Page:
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France: press distribution workers go on strike
Le Monde reported that staff at Nouvelles Messageries de la Presse Parisienne (NMPP), the largest press distribution company in the country, staged a 24-hour strike October 28, severely depleting newsstands across France.
The industrial action, which followed a call by the trade union SGLCE-CGT, is the latest in a series of strikes to protest plans by the paper, including the closure of the
Combs-la-Ville magazine distribution centre, with the loss of a number of jobs.
Italy: transport workers strike
Transport workers across the country staged a 24-hour strike October 23 to demand improved wages and better working conditions, and to protest layoffs and cuts. The walkouts were scheduled at separate times from city to city. Unions said they would guarantee a minimum service in rush hours.
The Associated Press said Italian carrier Alitalia had cancelled six domestic flights because its workers were staging a four-hour strike.
The strike was called by the Cub, Cobas and Sdl unions. The major union confederations are not participating.
Belgium: BASF workers take strike action
BASF declared “force majeure”—a break in its contractual obligations—at its 115,000 tonne/year maleic anhydride (MA) plant in Feluy, Belgium due to strike action, a company source said, according to ICIS news.
The workers walked out following BASF’s announcement that it intended to pull out of the MA market at the end of 2009 and withdraw all activities from the site, endangering at least 133 jobs. The German chemicals giant cited poor profit margins and the failure of restructuring attempts.
ICIS news said: “The European MA market was already suffering from low availability due to a number of recent and continued production issues. The force majeure at Feluy was expected to further tighten supply and push spot prices higher.”
Spain: strike at major airline
Cabin crews at Iberia airlines took two days of strike action last week in support of wage demands.
The strike has been called by unions representing around 4,300 staff, who want an end to a four-year pay freeze. According to an AP article on October 25, the unions say other Iberia workers, such as pilots, have had wage increases.
A statement on the Iberia web site said the 48-hour stoppage would affect domestic, European and trans-Atlantic flights, about a quarter of Iberia’s flights. Further stoppages are planned for November 10 and 11.
Like its counterparts, Spain’s aviation sector has been badly hit by the international economic crisis.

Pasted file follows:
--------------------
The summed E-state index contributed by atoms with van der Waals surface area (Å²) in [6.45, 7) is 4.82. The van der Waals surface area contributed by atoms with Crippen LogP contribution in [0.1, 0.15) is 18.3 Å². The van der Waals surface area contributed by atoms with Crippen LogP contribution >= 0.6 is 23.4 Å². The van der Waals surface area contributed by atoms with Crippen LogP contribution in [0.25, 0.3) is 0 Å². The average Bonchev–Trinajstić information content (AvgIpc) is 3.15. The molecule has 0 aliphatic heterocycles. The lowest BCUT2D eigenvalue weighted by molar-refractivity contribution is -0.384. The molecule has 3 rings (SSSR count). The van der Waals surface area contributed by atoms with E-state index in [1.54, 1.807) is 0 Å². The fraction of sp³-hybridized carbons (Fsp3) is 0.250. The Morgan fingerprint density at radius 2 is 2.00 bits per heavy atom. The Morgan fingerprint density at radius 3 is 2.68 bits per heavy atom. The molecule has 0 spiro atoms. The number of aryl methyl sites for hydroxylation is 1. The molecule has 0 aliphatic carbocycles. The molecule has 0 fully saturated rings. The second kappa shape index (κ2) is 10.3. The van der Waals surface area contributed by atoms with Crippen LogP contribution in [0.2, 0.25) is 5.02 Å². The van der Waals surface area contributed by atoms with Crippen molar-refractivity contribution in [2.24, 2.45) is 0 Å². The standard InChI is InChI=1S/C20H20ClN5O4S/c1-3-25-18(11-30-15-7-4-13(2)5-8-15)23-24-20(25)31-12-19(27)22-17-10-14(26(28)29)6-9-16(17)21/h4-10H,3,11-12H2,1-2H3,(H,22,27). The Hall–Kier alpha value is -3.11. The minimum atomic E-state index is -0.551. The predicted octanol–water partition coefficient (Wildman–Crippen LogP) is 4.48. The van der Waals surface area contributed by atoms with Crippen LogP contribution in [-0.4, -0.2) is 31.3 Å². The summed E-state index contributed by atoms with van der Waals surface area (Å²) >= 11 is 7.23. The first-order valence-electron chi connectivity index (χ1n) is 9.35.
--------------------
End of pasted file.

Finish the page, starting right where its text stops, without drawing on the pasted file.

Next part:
Hungary: rail strike halts system
A two-hour warning strike by rail workers paralyzed rail traffic nationwide early on October 27. International trains had initially been halted at the border.
Striking workers were protesting against government plans to close down 33 spur lines, deemed uneconomic, on the state-owned railway.
Unions stated that the strike was intended as a message to the government. The five railway unions that organized the latest strike have scheduled to continue negotiations with the government next Monday.
UK: BA staff to be balloted on strike action
The Unite union has announced it will ballot 14,000 cabin crew over whether to launch a campaign of industrial action in protest over the British Airway’s planned changes, aimed at “slowing significant losses for a second year running.”
“The UK flag-carrier infuriated staff earlier this month by cutting 1,700 jobs, imposing a two-year pay freeze and changing working practices, without any agreement from the union and despite months of negotiations”, reported the right-wing Telegraph newspaper.
Workers are expected to gather at an emergency meeting at Sandown Racecourse in Surrey next Monday, said the paper, to discuss the changes, which are due to be instigated from November 16.
At centre of the airline’s plans is to cut the number of crew on BA’s 57 Boeing 747 aircraft from 15 to 14, and require the most senior crew member, who presently has a supervisory role, to start serving passengers.
Given the legally binding consultation periods, any strike would be likely to take place over the Christmas period.
UK: second strike by fire crews
Hundreds of fire fighters in South Yorkshire staged a second 24-hour strike on October 23.
The strike action took place after 744 employees were threatened with the loss of their jobs if they did not accept new employment contracts requiring that they work 12-hour day and night shifts.
The fire authority is pushing for crews to work the new shifts in place of the